Originally from the East Coast, Chris is a Silicon Valley guru. Although the Valley is unambiguously the hotbed of entrepreneurship (with 52% of start-up companies created by immigrant founders), Chris doesn’t wait for all the entrepreneurs who might benefit from coming over here to just show up with their suitcases and their dreams. They need to have a better idea of what to expect — or simply be able to remotely benefit from the accumulated knowledge of the Valley’s unique ecosystem. So, she travels and reaches out for them in their own countries: “The Valley doesn’t have a lock on innovation,” she writes in her DEMOletter (http://www.demo.com/community/?q=node/285976). “Smart ideas are inspired by a range of experiences.” The Guidewire Group’s Going Global workshops for Innovate!Europe (http://www.innovate-events.com) are extremely successful. At the time of our lunch, she was getting ready to fly to Taipei. Chris is definitely open to the “rest of the world,” first because she is extremely cultivated, and secondly because she is curious. Incidentally, she seems to be an habitué of Dehillerin, Paris’s oldest and probably most famous cookware shop.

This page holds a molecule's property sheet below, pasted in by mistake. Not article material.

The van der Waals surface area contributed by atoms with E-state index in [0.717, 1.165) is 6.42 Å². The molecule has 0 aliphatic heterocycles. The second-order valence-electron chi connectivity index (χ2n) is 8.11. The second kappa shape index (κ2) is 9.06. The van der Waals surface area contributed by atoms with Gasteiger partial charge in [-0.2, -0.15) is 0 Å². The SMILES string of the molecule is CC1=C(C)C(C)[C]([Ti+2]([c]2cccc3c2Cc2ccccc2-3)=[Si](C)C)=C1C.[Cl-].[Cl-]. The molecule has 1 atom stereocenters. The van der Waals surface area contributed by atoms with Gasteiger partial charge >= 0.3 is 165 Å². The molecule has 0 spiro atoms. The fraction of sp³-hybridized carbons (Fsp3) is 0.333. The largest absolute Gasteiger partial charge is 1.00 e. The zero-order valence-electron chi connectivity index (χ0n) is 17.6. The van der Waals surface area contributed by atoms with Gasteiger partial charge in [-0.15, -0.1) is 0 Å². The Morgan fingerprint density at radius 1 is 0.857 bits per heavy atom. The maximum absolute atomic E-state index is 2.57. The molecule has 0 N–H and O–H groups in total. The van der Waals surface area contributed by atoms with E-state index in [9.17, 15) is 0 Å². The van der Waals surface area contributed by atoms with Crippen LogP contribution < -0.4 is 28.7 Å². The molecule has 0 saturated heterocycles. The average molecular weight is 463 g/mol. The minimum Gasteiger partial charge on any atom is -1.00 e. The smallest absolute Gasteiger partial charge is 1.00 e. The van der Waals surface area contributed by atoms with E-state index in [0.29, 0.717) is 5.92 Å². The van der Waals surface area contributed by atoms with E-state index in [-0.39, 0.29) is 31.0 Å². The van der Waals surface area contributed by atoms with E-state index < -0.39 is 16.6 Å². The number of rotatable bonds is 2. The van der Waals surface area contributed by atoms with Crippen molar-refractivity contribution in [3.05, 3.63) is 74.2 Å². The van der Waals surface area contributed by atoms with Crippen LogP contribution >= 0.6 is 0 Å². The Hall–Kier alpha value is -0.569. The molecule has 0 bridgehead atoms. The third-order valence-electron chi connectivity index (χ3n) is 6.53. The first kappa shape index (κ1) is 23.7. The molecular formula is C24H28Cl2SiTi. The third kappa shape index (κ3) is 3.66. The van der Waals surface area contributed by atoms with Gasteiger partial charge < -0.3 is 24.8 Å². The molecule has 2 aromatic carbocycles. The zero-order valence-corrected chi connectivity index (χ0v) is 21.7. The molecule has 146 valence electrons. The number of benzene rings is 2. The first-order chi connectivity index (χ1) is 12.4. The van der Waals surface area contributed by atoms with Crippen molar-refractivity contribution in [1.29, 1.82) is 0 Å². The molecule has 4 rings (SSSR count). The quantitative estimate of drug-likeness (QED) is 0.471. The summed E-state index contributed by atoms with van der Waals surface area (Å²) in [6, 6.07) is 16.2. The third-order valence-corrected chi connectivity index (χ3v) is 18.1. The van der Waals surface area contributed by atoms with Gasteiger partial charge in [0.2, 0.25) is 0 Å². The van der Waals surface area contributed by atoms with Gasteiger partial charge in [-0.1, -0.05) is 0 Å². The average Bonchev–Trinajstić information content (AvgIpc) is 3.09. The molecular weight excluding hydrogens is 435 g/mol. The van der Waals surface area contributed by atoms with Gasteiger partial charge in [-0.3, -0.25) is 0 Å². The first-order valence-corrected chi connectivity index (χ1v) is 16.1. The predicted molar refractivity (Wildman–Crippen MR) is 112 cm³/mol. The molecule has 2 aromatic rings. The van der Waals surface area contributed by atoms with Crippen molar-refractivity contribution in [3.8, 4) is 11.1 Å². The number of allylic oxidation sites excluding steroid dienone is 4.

Chris is one of the most successful women in the high-tech industry, although “fewer than 10 percent of venture-based technology companies have a woman on the founding team.” I like the fact that this statistic doesn’t lead her to simply declare (http://www.demo.com/community/?q=node/20448) that it is because “venture is a male-dominated business dismissive, if not outright hostile, toward women [...] Women-founded startups are often, in my experience,” she states, “a different breed and have a different funding need. In fact, many young women benefit more from mentor capital than venture capital, at least in the earliest days of their young companies’ lives.” One thing is certain, though: “I do want to encourage young women to entrepreneurship of any type,” says Chris — who had been at the board of the Forum for Women Entrepreneurs and Executives (http://www.fweande.org) for almost ten years!
More about Chris Shipley: